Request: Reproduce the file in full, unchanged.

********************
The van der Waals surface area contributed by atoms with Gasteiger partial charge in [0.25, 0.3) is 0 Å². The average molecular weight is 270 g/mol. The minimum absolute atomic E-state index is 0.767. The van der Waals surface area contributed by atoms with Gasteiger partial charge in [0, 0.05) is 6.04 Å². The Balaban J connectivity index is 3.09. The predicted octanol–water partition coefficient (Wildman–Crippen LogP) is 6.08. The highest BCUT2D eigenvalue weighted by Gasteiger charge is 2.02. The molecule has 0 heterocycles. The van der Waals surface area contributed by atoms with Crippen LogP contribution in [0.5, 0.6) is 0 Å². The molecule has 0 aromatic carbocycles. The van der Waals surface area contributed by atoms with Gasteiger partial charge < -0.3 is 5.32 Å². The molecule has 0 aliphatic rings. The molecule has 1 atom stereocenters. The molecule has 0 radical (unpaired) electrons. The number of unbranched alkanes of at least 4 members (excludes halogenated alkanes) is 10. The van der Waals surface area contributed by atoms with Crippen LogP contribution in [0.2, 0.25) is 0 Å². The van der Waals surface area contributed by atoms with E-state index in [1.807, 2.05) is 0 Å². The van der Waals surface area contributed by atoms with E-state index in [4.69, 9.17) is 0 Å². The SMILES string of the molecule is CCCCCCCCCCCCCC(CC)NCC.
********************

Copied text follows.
The van der Waals surface area contributed by atoms with Gasteiger partial charge in [0.25, 0.3) is 0 Å². The average molecular weight is 270 g/mol. The minimum absolute atomic E-state index is 0.767. The van der Waals surface area contributed by atoms with Gasteiger partial charge in [0, 0.05) is 6.04 Å². The Balaban J connectivity index is 3.09. The predicted octanol–water partition coefficient (Wildman–Crippen LogP) is 6.08. The highest BCUT2D eigenvalue weighted by Gasteiger charge is 2.02. The molecule has 0 heterocycles. The van der Waals surface area contributed by atoms with Crippen LogP contribution in [0.5, 0.6) is 0 Å². The molecule has 0 aromatic carbocycles. The van der Waals surface area contributed by atoms with Gasteiger partial charge < -0.3 is 5.32 Å². The molecule has 0 aliphatic rings. The molecule has 1 atom stereocenters. The molecule has 0 radical (unpaired) electrons. The number of unbranched alkanes of at least 4 members (excludes halogenated alkanes) is 10. The van der Waals surface area contributed by atoms with Crippen LogP contribution in [0.2, 0.25) is 0 Å². The van der Waals surface area contributed by atoms with E-state index in [1.807, 2.05) is 0 Å². The van der Waals surface area contributed by atoms with E-state index in [4.69, 9.17) is 0 Å². The SMILES string of the molecule is CCCCCCCCCCCCCC(CC)NCC.